By Mike Anderson

Inclement weather, including high winds and blowing snow, didn’t stop hundreds of residents from participating in the Town of Georgina’s tree giveaway for Earth Day at the ROC on April 20.

Town staff handed out 2,000 trees in two-gallon pots with instructions on how to plant them. Each household, with proof of residency, was allowed two free trees.

Residents are encouraged to share a photo of their newly planted trees on social media with the hashtag #Georgina Grows. If they tag @TownofGeorgina on Instagram or Facebook, they can win one of three $50 Visa Gift Cards.

“They don’t care about the weather. They just love the idea of getting a couple of trees,” said Mayor Margaret Quirk, who braved the elements to greet residents in line.

“I’m encouraging people to take a picture and tag the Town. I’m telling them: ‘This is your tree. Nurture that tree, and watch that tree grow with you’.”

“Parents are really enthused about getting their kids involved, especially for Earth Day,” she added.

Six native tree varieties were available, including Red Maple, Red Oak, and Tulip. Most grow quickly—Red Maple, for instance, can grow between 12 and 18 inches a year.

While the event didn’t officially start until 10 a.m., the first vehicles were lined up at 8 a.m., with the line extending down Civic Centre Rd almost to Baseline Rd at one point. The steady flow of vehicles continued throughout the day until the last trees were given out just before 4 p.m.

“I think it’s fantastic. I wish they had 10,000 trees to give away,” said Sutton resident Hemmo Hakkarainen, who was waiting in his truck with a neighbour.

Hakkarainen, who owns a 1.5-acre property, says he’s had to take down 150 ash trees and is eager to replace them.

“It used to be this absolutely stunning canopy, and that’s why I bought the place back in 2006. Now, all of them are gone, and all I see is the sky.”

Hakkarainen also hoped to get a few trees for his neighbours who couldn’t make it to the ROC.

“We have a couple of elderly neighbours and a few with disabilities. So, yesterday, I phoned everybody. I said I’ll take your paperwork and bring back the trees for you. So, I’ve got five interested people. The more trees I can have around my property, the better.”

“We should be doing more to encourage tree planting,” added Carolyn Fuller, who lives in the south end of Keswick.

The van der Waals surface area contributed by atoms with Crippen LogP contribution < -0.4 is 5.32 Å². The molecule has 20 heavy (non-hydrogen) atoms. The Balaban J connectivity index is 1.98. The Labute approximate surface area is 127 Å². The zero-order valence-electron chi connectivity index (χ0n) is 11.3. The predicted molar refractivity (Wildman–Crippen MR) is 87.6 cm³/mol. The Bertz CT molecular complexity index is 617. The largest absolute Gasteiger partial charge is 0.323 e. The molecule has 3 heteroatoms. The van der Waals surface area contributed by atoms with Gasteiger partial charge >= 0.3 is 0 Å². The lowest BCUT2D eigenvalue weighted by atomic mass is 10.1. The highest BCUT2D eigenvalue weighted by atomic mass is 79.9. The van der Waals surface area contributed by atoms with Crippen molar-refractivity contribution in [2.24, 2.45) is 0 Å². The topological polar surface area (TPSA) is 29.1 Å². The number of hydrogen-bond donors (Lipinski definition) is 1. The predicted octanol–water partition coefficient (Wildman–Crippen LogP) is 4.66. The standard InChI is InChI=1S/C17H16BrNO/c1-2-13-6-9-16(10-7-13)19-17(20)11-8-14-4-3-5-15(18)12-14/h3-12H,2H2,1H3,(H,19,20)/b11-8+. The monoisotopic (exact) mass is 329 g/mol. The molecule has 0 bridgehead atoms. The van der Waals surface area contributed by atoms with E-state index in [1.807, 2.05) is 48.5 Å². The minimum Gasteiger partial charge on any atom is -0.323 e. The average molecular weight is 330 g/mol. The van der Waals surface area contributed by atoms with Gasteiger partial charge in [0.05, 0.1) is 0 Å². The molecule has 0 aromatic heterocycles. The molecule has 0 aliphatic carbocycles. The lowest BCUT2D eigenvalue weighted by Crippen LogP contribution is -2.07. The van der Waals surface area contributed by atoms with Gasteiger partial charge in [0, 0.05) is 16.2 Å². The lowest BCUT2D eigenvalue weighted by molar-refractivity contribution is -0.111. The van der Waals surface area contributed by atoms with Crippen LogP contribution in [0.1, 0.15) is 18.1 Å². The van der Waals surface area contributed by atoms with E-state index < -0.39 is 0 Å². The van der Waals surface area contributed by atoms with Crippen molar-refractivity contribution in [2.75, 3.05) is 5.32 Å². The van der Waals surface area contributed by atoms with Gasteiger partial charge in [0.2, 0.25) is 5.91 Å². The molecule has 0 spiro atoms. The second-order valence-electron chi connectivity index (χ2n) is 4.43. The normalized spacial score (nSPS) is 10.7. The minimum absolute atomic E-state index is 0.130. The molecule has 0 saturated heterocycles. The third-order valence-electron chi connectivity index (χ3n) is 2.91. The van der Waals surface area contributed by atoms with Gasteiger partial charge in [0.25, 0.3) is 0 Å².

“Seeing all the trees getting torn down for all the new housing development makes us sad. So, at least what we can do is to help add some trees to our property.”

Fuller was hoping to get a tulip and London plane tree.

“The bark is gorgeous on a London plane, and once the tulip tree blooms, it’s quite pretty,” she said.

Mayor Quirk, Mark Cullen & Dave Neeson

The 2,000 trees were generously donated by Canadian Trees of Life, a national charity whose mission is to create a healthier, happier Canada by planting native trees where we live, work and play.

Canadian Trees for Life, whose founder and chair is gardening expert and author Mark Cullen, has been involved in several major reforestation projects in Ontario. Its most recent project involved working with the City of Guelph to help it achieve its goal of 40 percent leafy cover by planting 550 native trees last fall.

The donation will more than triple the number of trees planted this year, significantly increasing Georgina’s tree canopy.

In 2023, the Town planted 334 trees. This year, the forecast is for 1070 – a combination of town-funded (80%) and region-funded (20%) through the Disaster Mitigation and Adaptation Fund (DMAF).

Combined with the 2,000 donation, including a further community donation of 500, from Canadian Trees for Life, the total will be 3570.

According to York Region, the Town of Georgina’s estimated canopy cover (land area under tree canopy) is 44.4%, the highest of all York Region Municipalities.

The majority of the tree canopy (34.8%) is identified as woodland cover (land under heavily treed areas that are 0.2 hectares in size and greater). The recommended range for canopy cover is 46-47%, and for woodland cover, it is 30-40%.

Ward 4 Councillor Dave Neeson says he worked with Donna Cansfield, a former MPP and Canadian Trees of Life Board member, to arrange the donation. And he hopes this will lead to future collaborative projects with the non-profit.

“Any day that we can increase our urban rural cover is good news. This is something that Donna and I were able to put together very quickly, but it’s also the start of a partnership. We’re engaged in a larger discussion, reforestation efforts and something much larger to come. Any time you can bring in a partner like this, who can provide funding and expertise, it’s definitely a win-win,” Neeson told the Post.

“Trees disappear all the time, whether through development or the Emerald Ash Bore, which has devastated our ash trees. So we will continue to push for more tree plantings. Many rural lots, and even some the Town owns, could benefit from reforestation projects.”

“If you look at our Town logo, there’s a tree and the lake on it. They’re part of our brand, so they need to be protected and nurtured.”